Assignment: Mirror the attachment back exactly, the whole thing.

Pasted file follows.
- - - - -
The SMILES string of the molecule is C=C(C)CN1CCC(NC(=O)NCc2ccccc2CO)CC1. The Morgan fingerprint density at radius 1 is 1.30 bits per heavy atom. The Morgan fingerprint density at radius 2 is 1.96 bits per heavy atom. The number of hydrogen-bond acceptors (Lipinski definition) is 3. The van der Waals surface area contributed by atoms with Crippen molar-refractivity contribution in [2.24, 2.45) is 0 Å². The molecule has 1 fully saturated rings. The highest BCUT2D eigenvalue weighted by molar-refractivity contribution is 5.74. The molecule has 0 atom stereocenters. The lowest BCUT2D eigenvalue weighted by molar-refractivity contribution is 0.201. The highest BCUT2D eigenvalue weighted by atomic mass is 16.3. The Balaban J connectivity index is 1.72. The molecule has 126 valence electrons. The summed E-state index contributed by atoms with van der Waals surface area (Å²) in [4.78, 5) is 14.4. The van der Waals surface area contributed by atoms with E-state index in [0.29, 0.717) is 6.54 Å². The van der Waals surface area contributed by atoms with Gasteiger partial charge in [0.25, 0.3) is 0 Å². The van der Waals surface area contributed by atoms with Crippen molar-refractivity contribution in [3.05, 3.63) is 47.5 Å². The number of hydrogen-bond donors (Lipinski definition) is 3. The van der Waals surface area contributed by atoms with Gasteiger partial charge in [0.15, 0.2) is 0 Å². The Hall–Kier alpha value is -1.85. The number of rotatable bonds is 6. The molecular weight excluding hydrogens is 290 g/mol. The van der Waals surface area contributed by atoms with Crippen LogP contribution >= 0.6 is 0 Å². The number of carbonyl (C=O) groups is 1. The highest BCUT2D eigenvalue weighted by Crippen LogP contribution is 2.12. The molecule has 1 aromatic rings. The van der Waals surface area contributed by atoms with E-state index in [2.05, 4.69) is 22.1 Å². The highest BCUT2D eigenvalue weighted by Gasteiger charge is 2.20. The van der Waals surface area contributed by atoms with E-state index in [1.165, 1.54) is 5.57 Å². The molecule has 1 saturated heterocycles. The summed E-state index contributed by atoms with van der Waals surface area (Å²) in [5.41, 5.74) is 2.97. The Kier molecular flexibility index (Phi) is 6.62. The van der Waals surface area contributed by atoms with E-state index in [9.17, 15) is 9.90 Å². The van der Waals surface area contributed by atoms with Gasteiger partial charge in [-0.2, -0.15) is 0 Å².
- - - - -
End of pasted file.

The SMILES string of the molecule is C=C(C)CN1CCC(NC(=O)NCc2ccccc2CO)CC1. The Morgan fingerprint density at radius 1 is 1.30 bits per heavy atom. The Morgan fingerprint density at radius 2 is 1.96 bits per heavy atom. The number of hydrogen-bond acceptors (Lipinski definition) is 3. The van der Waals surface area contributed by atoms with Crippen molar-refractivity contribution in [2.24, 2.45) is 0 Å². The molecule has 1 fully saturated rings. The highest BCUT2D eigenvalue weighted by molar-refractivity contribution is 5.74. The molecule has 0 atom stereocenters. The lowest BCUT2D eigenvalue weighted by molar-refractivity contribution is 0.201. The highest BCUT2D eigenvalue weighted by atomic mass is 16.3. The Balaban J connectivity index is 1.72. The molecule has 126 valence electrons. The summed E-state index contributed by atoms with van der Waals surface area (Å²) in [4.78, 5) is 14.4. The van der Waals surface area contributed by atoms with E-state index in [0.29, 0.717) is 6.54 Å². The van der Waals surface area contributed by atoms with Gasteiger partial charge in [0.25, 0.3) is 0 Å². The van der Waals surface area contributed by atoms with Crippen molar-refractivity contribution in [3.05, 3.63) is 47.5 Å². The number of hydrogen-bond donors (Lipinski definition) is 3. The van der Waals surface area contributed by atoms with Gasteiger partial charge in [0.15, 0.2) is 0 Å². The Hall–Kier alpha value is -1.85. The number of rotatable bonds is 6. The molecular weight excluding hydrogens is 290 g/mol. The van der Waals surface area contributed by atoms with Crippen LogP contribution >= 0.6 is 0 Å². The number of carbonyl (C=O) groups is 1. The highest BCUT2D eigenvalue weighted by Crippen LogP contribution is 2.12. The molecule has 1 aromatic rings. The van der Waals surface area contributed by atoms with E-state index in [2.05, 4.69) is 22.1 Å². The highest BCUT2D eigenvalue weighted by Gasteiger charge is 2.20. The van der Waals surface area contributed by atoms with E-state index in [1.165, 1.54) is 5.57 Å². The molecule has 1 saturated heterocycles. The summed E-state index contributed by atoms with van der Waals surface area (Å²) in [5.41, 5.74) is 2.97. The Kier molecular flexibility index (Phi) is 6.62. The van der Waals surface area contributed by atoms with E-state index in [9.17, 15) is 9.90 Å². The van der Waals surface area contributed by atoms with Gasteiger partial charge in [-0.2, -0.15) is 0 Å².